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G th Grove really exists, and Raleigh really lived there, there is some excuse for it.

It was here, too that the potato, since become a too staple article of diet, was first introduced to Irish soil.

Truly Raleigh is, entitled to a reputation as a true benefactor of the race exceeding that due to his reputed chivalry to Queen Elizabeth. Without potatoes and tobacco, what might not have happened to the British race long before now?




F Lismore is the most celebrated and stately

of Irish castles, Kilkenny, at least, comes more nearly to the popular conception of the feudal stronghold of the romancers and poets, and, withal, it is historic and is second in preeminence, only, to any other in the land.

Kilkenny itself is an ancient city, and it is something of a city as the minor centres of population go.

“Does it not contain,” says the proud inhabitant, “ nearly fifteen thousand souls?” It does, indeed, but it is more justly famous for its archæological remains than for its manufactures of woollens, which formerly was great.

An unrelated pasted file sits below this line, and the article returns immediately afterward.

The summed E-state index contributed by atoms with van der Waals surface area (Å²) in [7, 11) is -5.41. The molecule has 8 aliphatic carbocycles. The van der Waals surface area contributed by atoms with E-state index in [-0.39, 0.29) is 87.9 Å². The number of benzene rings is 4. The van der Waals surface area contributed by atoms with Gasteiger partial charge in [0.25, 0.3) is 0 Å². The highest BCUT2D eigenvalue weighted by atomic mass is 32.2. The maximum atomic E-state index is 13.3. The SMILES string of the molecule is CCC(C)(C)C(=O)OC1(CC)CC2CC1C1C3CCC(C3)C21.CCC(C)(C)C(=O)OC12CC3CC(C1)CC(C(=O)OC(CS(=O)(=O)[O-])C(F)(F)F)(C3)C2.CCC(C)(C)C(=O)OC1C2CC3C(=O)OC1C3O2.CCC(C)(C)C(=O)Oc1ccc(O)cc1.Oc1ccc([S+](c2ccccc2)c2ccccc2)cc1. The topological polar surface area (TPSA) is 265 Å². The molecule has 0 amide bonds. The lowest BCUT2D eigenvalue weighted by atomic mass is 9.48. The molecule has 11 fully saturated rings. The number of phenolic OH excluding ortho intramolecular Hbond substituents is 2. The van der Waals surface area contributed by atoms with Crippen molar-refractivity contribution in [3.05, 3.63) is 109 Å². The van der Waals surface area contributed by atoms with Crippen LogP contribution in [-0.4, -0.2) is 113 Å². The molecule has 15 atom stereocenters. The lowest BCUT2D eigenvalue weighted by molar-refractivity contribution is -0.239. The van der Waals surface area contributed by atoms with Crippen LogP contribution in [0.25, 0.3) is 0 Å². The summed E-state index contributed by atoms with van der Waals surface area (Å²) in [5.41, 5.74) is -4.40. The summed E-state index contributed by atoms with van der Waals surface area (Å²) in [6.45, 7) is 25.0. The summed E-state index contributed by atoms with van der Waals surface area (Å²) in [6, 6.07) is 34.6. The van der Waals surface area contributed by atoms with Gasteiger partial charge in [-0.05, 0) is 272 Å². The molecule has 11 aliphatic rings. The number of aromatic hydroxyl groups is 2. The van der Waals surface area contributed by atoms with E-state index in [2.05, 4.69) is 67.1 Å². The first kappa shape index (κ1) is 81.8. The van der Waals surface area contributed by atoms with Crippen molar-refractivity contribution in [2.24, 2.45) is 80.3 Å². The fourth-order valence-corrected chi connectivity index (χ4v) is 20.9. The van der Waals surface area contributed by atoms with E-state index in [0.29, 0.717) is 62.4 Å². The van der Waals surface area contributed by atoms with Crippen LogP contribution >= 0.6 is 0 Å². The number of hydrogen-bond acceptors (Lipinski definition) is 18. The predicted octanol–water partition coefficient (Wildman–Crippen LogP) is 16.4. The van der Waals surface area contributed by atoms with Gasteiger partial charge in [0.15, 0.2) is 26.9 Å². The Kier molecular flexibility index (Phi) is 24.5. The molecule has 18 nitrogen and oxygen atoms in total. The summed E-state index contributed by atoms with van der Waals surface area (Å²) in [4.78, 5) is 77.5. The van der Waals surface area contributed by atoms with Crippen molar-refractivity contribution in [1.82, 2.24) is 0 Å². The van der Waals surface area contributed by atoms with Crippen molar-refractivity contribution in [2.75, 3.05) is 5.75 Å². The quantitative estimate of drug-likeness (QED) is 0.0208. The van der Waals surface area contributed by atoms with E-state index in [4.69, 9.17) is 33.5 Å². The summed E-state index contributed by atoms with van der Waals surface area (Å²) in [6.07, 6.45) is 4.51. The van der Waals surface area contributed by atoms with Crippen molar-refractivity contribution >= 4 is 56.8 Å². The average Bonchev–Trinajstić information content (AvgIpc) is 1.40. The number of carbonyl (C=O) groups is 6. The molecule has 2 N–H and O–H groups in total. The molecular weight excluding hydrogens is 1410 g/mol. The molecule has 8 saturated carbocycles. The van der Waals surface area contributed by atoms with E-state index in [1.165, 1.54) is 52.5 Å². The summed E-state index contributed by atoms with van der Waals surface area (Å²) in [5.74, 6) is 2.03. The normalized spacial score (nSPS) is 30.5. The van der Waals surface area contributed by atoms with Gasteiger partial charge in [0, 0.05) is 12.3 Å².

Probably the most novel impression the stranger will get of Kilkenny will be that which he gains at the annual agricultural show or fair, when the effect produced by the cheering of the crowds will sound unlike anything ever heard elsewhere. It is a fact that this cheering is peculiar to Kilkenny. These are no hurrahs of the ordinary British kind, but every time the feelings of the people find a vent, a long, shrill wail resounds over the fields, rising and falling, at its loudest, like the shriek of a steamer's siren, and, when more subdued, like the moaning of a winter wind. Perhaps this is the modern descendant of the banshee's wail.

The history of the modern political and social events which took place at Kilkenny, in times past, make curious and interesting reading. Many “parliaments” were held here, and, in 1367, one of them ordained that death should be the punishment of any Englishman who married an Irishwoman. This was manifestly bigoted, uncharitable, and unkind, and no wonder that here, and elsewhere in Ireland, English domination has so often been reviled.

Its most famous and important political function took place in 1642, when was held the Rebel, or Roman Catholic, Parliament, which gave to Kilkenny the name of “The City of Confederation,” though the same act culminated in its siege by Cromwell, and its

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